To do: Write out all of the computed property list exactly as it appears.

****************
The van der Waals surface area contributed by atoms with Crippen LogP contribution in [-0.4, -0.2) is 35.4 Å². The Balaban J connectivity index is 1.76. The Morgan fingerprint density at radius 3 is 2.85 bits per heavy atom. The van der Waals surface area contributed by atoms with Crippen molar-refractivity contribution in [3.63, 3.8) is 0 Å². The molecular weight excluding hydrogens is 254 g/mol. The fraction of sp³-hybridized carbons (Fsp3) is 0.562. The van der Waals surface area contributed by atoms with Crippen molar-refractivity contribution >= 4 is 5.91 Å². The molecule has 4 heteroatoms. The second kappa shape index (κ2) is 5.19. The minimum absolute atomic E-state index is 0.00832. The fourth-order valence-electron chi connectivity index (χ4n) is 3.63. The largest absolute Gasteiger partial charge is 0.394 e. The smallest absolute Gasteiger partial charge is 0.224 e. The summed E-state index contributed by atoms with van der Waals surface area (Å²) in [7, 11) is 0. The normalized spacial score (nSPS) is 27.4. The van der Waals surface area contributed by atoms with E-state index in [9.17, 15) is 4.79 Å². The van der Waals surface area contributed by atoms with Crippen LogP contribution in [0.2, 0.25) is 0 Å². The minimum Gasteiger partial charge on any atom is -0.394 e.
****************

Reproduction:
The van der Waals surface area contributed by atoms with Crippen LogP contribution in [-0.4, -0.2) is 35.4 Å². The Balaban J connectivity index is 1.76. The Morgan fingerprint density at radius 3 is 2.85 bits per heavy atom. The van der Waals surface area contributed by atoms with Crippen molar-refractivity contribution in [3.63, 3.8) is 0 Å². The molecular weight excluding hydrogens is 254 g/mol. The fraction of sp³-hybridized carbons (Fsp3) is 0.562. The van der Waals surface area contributed by atoms with Crippen molar-refractivity contribution >= 4 is 5.91 Å². The molecule has 4 heteroatoms. The second kappa shape index (κ2) is 5.19. The minimum absolute atomic E-state index is 0.00832. The fourth-order valence-electron chi connectivity index (χ4n) is 3.63. The largest absolute Gasteiger partial charge is 0.394 e. The smallest absolute Gasteiger partial charge is 0.224 e. The summed E-state index contributed by atoms with van der Waals surface area (Å²) in [7, 11) is 0. The normalized spacial score (nSPS) is 27.4. The van der Waals surface area contributed by atoms with E-state index in [9.17, 15) is 4.79 Å². The van der Waals surface area contributed by atoms with Crippen LogP contribution in [0.2, 0.25) is 0 Å². The minimum Gasteiger partial charge on any atom is -0.394 e.